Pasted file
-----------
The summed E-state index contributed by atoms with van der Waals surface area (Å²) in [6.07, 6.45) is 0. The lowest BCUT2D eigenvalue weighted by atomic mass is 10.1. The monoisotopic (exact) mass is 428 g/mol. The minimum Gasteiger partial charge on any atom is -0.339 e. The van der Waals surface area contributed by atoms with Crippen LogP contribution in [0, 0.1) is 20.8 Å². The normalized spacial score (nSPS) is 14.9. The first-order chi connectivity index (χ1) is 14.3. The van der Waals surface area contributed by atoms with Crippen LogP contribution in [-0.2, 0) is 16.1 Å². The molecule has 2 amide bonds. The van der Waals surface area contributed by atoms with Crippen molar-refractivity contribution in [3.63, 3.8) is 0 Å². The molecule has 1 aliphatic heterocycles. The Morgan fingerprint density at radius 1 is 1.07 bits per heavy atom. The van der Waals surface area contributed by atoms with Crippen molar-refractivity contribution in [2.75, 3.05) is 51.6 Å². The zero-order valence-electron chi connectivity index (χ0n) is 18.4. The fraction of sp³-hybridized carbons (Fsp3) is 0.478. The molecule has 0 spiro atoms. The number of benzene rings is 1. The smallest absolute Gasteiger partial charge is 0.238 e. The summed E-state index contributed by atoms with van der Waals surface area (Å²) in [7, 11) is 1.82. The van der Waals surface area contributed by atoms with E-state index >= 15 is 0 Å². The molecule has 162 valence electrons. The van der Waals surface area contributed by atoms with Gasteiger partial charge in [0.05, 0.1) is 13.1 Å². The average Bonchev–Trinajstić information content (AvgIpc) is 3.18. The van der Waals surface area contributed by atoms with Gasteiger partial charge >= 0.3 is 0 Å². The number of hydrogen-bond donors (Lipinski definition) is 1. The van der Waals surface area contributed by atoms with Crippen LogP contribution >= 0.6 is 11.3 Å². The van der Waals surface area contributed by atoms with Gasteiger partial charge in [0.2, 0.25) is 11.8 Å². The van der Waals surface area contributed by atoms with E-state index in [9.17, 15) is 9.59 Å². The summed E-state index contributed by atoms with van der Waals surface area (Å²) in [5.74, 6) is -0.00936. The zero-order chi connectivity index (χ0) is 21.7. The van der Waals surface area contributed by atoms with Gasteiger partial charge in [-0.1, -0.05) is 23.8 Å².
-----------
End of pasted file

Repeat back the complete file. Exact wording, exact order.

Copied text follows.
The summed E-state index contributed by atoms with van der Waals surface area (Å²) in [6.07, 6.45) is 0. The lowest BCUT2D eigenvalue weighted by atomic mass is 10.1. The monoisotopic (exact) mass is 428 g/mol. The minimum Gasteiger partial charge on any atom is -0.339 e. The van der Waals surface area contributed by atoms with Crippen LogP contribution in [0, 0.1) is 20.8 Å². The normalized spacial score (nSPS) is 14.9. The first-order chi connectivity index (χ1) is 14.3. The van der Waals surface area contributed by atoms with Crippen LogP contribution in [-0.2, 0) is 16.1 Å². The molecule has 2 amide bonds. The van der Waals surface area contributed by atoms with Crippen molar-refractivity contribution in [3.63, 3.8) is 0 Å². The molecule has 1 aliphatic heterocycles. The Morgan fingerprint density at radius 1 is 1.07 bits per heavy atom. The van der Waals surface area contributed by atoms with Crippen molar-refractivity contribution in [2.75, 3.05) is 51.6 Å². The zero-order valence-electron chi connectivity index (χ0n) is 18.4. The fraction of sp³-hybridized carbons (Fsp3) is 0.478. The molecule has 0 spiro atoms. The number of benzene rings is 1. The smallest absolute Gasteiger partial charge is 0.238 e. The summed E-state index contributed by atoms with van der Waals surface area (Å²) in [7, 11) is 1.82. The van der Waals surface area contributed by atoms with E-state index >= 15 is 0 Å². The molecule has 162 valence electrons. The van der Waals surface area contributed by atoms with Gasteiger partial charge in [0.05, 0.1) is 13.1 Å². The average Bonchev–Trinajstić information content (AvgIpc) is 3.18. The van der Waals surface area contributed by atoms with Gasteiger partial charge >= 0.3 is 0 Å². The number of hydrogen-bond donors (Lipinski definition) is 1. The van der Waals surface area contributed by atoms with Crippen LogP contribution >= 0.6 is 11.3 Å². The van der Waals surface area contributed by atoms with Gasteiger partial charge in [0.2, 0.25) is 11.8 Å². The van der Waals surface area contributed by atoms with E-state index in [9.17, 15) is 9.59 Å². The summed E-state index contributed by atoms with van der Waals surface area (Å²) in [5.74, 6) is -0.00936. The zero-order chi connectivity index (χ0) is 21.7. The van der Waals surface area contributed by atoms with Gasteiger partial charge in [-0.1, -0.05) is 23.8 Å².